At present, there is no statute in the country which provides for the Right to be Forgotten/getting photos erased from a server permanently, the court observed on Monday. The law at present is silent on the remedy for victims of sexually explicit video or photos posted on social media by spurned lovers in order to harass and intimidate women, he said.
According to Article 21 of the Constitution, no person shall be deprived of his life or personal liberty except according to procedure established by law.
The "Right to be Forgotten", requiring erasure of data when it is not needed or following revocation of consent by the subject, is recognised under the General Data Protection Regulation (GDPR), Europe''s digital privacy law.
Denying bail to an accused for allegedly posting on social media intimate scenes stealthily recorded with his female friend, Justice S K Panigrahi said, even as the accused has deleted those obscene materials, there is no mechanism available with respect to the victim to get the objectionable contents permanently deleted from the server of the social media platform. "Though, the statute prescribes penal action for the accused, the rights of the victim, especially her right to privacy, which is intricately linked to her right to get deleted in so far as those objectionable photos have been left unresolved", Justice Panigrahi said in the order pronounced on Monday.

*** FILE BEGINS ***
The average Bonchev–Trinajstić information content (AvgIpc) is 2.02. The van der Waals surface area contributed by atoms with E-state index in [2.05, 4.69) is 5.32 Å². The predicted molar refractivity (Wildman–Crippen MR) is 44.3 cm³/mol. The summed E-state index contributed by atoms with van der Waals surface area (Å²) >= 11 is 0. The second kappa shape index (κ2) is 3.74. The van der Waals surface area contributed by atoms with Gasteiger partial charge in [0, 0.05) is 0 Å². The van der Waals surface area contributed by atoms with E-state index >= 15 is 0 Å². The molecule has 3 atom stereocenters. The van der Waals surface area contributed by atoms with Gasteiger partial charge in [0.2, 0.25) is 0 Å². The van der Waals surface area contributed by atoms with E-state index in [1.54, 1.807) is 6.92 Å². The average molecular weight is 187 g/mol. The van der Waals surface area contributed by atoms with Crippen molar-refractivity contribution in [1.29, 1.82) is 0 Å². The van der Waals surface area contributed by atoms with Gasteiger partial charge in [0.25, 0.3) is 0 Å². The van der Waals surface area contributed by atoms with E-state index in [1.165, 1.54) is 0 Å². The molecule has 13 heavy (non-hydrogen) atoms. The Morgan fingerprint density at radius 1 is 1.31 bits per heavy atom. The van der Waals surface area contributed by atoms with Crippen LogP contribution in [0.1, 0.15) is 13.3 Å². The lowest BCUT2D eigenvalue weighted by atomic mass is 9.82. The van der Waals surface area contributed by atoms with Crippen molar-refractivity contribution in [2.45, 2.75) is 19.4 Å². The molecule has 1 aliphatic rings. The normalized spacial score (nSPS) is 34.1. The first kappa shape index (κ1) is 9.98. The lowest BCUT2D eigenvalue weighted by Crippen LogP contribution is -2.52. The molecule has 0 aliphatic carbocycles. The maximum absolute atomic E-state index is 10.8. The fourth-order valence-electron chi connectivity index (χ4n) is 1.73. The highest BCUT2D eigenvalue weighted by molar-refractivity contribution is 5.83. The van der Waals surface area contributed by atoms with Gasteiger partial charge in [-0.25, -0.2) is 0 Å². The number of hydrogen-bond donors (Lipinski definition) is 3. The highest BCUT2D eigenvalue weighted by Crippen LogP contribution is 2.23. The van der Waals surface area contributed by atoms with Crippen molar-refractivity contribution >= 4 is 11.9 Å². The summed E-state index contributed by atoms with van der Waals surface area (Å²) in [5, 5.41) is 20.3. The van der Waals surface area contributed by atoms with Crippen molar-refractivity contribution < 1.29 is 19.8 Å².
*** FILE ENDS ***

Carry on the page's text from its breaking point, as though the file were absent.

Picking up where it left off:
"It is also an undeniable fact that the implementation of the ''Right to be Forgotten'' is a thorny issue in terms of practicality and technological nuances," he observed. PTI COR SKN MM MM
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